According to Wisnik (16), these differences in pitch intervals in reference to the 1st tone of the mode allow the obscurity/clarity sensations evoked by the seven modes to be scored in a linear way. The clearest mode is the Lydian, followed in order by the Ionian, Mixolydian, Dorian, Aeolian, Phrygian, and the Locrian modes. This last mode is considered to evoke the darkest sensations, because it exhibits numerous minor intervals with the reference tone, plus the diminished 5th noted above. Wisnik's theory (16) suggests that the valence of musical emotion would tend more to the negative as the darkness of the mode increases: that is to say, when the pitch intervals with the reference note of the mode more frequently correspond to minor or diminished intervals. Addressing the psychological impact of these modes would further our understanding of the effect of scale structures on musical emotion. If it is shown that modifying the reference note of a given set of notes is enough to modulate perceived emotions in listeners, this would provide some evidence that emotional responses to music are deeply rooted in cognition. As such, this would contribute to the understanding of the process involved in music emotion (4).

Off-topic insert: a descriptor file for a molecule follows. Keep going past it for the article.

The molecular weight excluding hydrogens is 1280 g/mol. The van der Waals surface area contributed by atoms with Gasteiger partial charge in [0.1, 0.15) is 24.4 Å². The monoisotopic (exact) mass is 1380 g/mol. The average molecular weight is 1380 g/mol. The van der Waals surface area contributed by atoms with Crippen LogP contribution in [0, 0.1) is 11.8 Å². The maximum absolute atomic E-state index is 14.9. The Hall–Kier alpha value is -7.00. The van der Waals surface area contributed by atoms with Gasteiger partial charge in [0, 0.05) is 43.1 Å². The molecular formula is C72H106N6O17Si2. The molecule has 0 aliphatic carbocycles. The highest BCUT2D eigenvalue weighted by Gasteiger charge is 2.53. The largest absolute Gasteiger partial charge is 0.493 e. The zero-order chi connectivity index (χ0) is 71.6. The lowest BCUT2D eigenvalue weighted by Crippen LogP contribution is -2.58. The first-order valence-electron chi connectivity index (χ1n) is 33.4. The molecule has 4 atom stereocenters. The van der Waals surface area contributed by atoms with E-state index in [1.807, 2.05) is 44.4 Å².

Manipulating the effects these modes and tempi allow can lead to the investigation of several other issues of interest. The processing of the pitch and time dimensions of music has long been a matter of debate in cognitive psychology. How do the pitch and time dimensions combine for emotion? The effect of modes is likely to be modulated by tempo, but it remains difficult to anticipate how the two structures will combine. An additive model would suppose that changes in tempo would have more or less the same effect in all modes. An interactive model predicts that changes in tempo would result in different effects, as a function of mode. Some findings reported by Webster and Weir (10) support the interactive model. Increasing the tempo of non-harmonized melodies in the major modes renders the music happier; but a reverse effect of tempo was found for minor music. Independent effects, however, were not found for harmonized pieces. These studies, however, contrasted only two modes, and focused on the distinction between happy and sad only. The present study further investigated this issue. Since we manipulated two changes in tempo with seven changes in mode, the present design has more power to address the interdependence of the pitch and time dimensions.